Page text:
About William Wright
William Wright (November 13, 1794 – November 1, 1866) was an American politician who served as Mayor of Newark, New Jersey, represented New Jersey's 5th congressional district as a Whig in the United States House of Representatives from 1843 to 1847, and represented New Jersey in the United States Senate as a Democrat from 1853 to 1859, and again from 1863 until his death.
He was born in Clarksville, Rockland County, New York; attended the public schools and Poughkeepsie Academy; was a volunteer for the defense of Stonington, Connecticut, in the War of 1812; learned the saddler's trade and engaged in business in Bridgeport, Connecticut; moved to Newark, New Jersey in 1821 and ran a saddlery and leather business there. He served as mayor of Newark from 1840-1843.
On May 25, 1843, Wright was chosen as the second president of the Morris and Essex Railroad to succeed Lewis Condict, a post he held until his death more than twenty years later.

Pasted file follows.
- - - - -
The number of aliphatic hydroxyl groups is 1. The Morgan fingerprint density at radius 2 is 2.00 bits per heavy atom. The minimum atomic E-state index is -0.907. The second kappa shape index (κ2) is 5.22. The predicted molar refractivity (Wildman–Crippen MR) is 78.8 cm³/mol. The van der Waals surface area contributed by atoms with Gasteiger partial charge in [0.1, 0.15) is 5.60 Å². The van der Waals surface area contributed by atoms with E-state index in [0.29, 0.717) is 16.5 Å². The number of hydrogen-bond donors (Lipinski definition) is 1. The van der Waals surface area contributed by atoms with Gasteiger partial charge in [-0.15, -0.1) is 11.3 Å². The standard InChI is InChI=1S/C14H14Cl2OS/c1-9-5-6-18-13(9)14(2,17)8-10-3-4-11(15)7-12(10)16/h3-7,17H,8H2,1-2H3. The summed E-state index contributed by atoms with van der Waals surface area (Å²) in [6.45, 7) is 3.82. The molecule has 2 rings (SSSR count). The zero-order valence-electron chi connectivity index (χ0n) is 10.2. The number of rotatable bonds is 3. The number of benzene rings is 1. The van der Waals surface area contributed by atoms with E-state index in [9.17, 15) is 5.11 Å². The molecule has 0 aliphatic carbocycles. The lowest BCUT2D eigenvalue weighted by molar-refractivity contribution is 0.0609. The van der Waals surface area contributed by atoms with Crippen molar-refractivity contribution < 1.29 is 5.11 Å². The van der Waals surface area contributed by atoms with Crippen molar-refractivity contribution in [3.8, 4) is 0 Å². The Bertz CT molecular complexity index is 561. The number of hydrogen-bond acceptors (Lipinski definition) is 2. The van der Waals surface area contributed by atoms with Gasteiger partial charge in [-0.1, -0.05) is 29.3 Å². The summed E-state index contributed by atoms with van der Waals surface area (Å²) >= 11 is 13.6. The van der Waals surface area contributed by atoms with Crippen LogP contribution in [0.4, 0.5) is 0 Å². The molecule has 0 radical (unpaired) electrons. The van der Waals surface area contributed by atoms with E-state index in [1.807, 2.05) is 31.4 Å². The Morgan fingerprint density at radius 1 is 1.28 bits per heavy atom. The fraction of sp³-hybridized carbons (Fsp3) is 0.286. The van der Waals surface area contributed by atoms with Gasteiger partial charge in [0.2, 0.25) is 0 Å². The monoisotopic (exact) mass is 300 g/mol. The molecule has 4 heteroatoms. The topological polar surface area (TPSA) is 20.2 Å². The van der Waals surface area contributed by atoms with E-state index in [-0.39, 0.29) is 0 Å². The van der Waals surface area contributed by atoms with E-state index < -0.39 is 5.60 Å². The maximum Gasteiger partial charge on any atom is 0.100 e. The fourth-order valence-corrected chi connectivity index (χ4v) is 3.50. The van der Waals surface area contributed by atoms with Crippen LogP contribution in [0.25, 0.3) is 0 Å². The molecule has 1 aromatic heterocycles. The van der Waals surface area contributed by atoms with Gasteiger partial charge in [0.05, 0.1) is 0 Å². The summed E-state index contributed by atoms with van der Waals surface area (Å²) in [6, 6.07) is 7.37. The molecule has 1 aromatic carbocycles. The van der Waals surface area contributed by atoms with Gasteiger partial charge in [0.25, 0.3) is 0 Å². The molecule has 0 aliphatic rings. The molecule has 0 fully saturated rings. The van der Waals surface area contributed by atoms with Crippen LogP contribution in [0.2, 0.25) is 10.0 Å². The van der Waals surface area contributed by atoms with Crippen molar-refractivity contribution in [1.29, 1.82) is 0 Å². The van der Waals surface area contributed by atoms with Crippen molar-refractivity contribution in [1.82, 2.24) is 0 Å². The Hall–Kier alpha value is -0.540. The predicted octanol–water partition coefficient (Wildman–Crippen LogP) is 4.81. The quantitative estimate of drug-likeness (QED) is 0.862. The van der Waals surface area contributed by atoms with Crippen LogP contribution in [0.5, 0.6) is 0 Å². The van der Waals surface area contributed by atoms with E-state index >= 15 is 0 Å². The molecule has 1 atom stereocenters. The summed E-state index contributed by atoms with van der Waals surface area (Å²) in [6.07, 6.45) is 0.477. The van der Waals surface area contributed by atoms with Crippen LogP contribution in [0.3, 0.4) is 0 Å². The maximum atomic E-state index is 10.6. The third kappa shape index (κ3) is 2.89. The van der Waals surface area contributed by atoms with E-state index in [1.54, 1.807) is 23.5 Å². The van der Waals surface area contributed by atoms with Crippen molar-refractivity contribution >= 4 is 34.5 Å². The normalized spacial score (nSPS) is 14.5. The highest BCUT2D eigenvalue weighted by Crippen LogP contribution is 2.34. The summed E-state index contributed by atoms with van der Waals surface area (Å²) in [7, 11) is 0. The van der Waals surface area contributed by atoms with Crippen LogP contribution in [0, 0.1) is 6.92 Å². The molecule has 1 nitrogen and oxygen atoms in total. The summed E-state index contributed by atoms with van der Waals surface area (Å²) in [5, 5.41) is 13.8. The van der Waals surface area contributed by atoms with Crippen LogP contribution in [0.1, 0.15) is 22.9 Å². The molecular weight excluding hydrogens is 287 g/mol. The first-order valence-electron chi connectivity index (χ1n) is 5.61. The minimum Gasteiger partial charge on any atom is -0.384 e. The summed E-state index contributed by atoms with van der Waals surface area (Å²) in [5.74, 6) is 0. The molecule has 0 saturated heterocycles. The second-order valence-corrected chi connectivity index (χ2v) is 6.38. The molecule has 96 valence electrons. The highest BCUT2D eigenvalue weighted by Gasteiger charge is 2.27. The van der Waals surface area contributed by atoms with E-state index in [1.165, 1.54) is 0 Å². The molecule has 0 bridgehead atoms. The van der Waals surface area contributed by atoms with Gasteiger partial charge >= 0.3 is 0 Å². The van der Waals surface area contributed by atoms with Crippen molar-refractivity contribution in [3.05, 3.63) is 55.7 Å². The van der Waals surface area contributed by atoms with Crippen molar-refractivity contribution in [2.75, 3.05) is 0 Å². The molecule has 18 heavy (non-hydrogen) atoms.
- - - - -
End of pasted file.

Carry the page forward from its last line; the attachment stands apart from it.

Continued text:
In October 1843 Wright was elected as a Whig to the 28th United States Congress in the new 5th Congressional District (Bergen, Essex, Hudson, and Passaic Counties) and was reelected without opposition in 1844 to the 29th United States Congress (March 4, 1843 – March 4, 1847). He was an unsuccessful candidate for Governor of New Jersey in 1847, and affiliated with the Democratic Party in 1850. Wright was elected as a Democrat to the United States Senate and served from March 4, 1853, to March 4, 1859, but was an unsuccessful candidate for reelection in 1858. He was the chairman, Committee on Manufactures (33rd United States Congress and 34th United States Congress), Committee to Audit and Control the Contingent Expenses (35th United States Congress), Committee on Engrossed Bills (35th Congress); again elected as a Democrat to the United States Senate and served from March 4, 1863, until his death in Newark. He was interred in Mount Pleasant Cemetery in Newark.